One of the big lessons from Tuesday’s outrage over changes to the photo sharing app Instagram is that businesses have to be upfront with users over alterations that will affect them.
Like most social media services, Instagram assumes a license to use anything you upload to their service – any picture, music clip or writing you publish on Facebook, Instagram or any other platform can be redistributed by the site’s owner.
Those clauses in Instagram’s terms and conditions are pretty well boilerplate in the online world and almost every web service has a similar stipulation that they have the right to do pretty well anything with things you upload to their servers.
Having been bought out by Facebook for a billion dollars earlier in the year, it was inevitable that Instagram would start using the same advertising features to justify the high valuation.
In some ways it’s hard not to feel sorry for Instagram’s management as they aren’t doing anything most other online services are doing – which makes the hysterical outrage towards the photo sharing app somewhat odd.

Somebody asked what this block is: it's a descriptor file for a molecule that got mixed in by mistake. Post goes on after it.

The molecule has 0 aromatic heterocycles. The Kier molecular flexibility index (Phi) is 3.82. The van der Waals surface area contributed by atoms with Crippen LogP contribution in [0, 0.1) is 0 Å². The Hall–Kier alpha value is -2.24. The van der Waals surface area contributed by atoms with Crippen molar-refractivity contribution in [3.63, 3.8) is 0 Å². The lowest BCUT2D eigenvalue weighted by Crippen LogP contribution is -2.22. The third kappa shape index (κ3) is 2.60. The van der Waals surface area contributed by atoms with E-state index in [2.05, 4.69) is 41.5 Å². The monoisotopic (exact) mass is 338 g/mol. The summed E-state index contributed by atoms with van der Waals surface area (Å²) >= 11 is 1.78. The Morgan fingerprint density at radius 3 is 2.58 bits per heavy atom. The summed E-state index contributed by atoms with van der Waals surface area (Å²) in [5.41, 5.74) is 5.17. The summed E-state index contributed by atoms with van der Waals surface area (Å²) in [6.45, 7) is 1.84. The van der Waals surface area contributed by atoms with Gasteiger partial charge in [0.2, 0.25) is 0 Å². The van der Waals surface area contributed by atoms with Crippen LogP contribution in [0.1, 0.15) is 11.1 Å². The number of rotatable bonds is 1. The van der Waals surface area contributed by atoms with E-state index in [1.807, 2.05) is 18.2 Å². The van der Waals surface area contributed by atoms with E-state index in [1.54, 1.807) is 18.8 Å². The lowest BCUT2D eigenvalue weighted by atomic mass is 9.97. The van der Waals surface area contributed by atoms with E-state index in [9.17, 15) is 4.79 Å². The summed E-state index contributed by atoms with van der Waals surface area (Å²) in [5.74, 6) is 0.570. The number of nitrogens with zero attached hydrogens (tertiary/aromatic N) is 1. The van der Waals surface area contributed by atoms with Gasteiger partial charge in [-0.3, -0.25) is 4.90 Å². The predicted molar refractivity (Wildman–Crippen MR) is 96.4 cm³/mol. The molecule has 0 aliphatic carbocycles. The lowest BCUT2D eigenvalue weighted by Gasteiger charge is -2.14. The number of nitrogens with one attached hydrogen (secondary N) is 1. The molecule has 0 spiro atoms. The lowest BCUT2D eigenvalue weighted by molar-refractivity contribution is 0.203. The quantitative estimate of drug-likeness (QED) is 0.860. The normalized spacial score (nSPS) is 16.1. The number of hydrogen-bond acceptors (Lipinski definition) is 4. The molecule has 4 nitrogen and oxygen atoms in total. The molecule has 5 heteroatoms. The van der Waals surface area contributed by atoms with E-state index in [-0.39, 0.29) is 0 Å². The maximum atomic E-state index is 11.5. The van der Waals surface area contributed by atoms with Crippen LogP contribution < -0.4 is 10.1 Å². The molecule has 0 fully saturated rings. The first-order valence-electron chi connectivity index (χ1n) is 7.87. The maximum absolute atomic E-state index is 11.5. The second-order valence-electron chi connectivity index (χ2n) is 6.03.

While the ears of Instagram’s management are still ringing, for the rest of us there’s a valuable lesson in Instagram’s woes this week – we need to be open and honest with our customers.
Instagram’s management has learned that lesson, having released a clarification describing exactly what these changed terms mean for users.
At the end of their mea culpa, Instagram says, “One of the main reasons these documents don’t take effect immediately, but instead 30 days from now, is that we wanted to make sure you had an opportunity to raise any concerns.”
While Instagram haven’t backed down on their changes as some of the more hysterical publications have reported, at least they are now appearing to listen to their community of users.
That’s what the rest of us should take away from this debacle; that customers and users have more power than ever and are demanding that they get fair notice and explanation of changes to the services we provide for them.
Paul Wallbank is one of Australia’s leading experts on how industries and societies are changing in this connected, globalised era. When he isn’t explaining technology issues, he helps businesses and community organisations find opportunities in the new economy.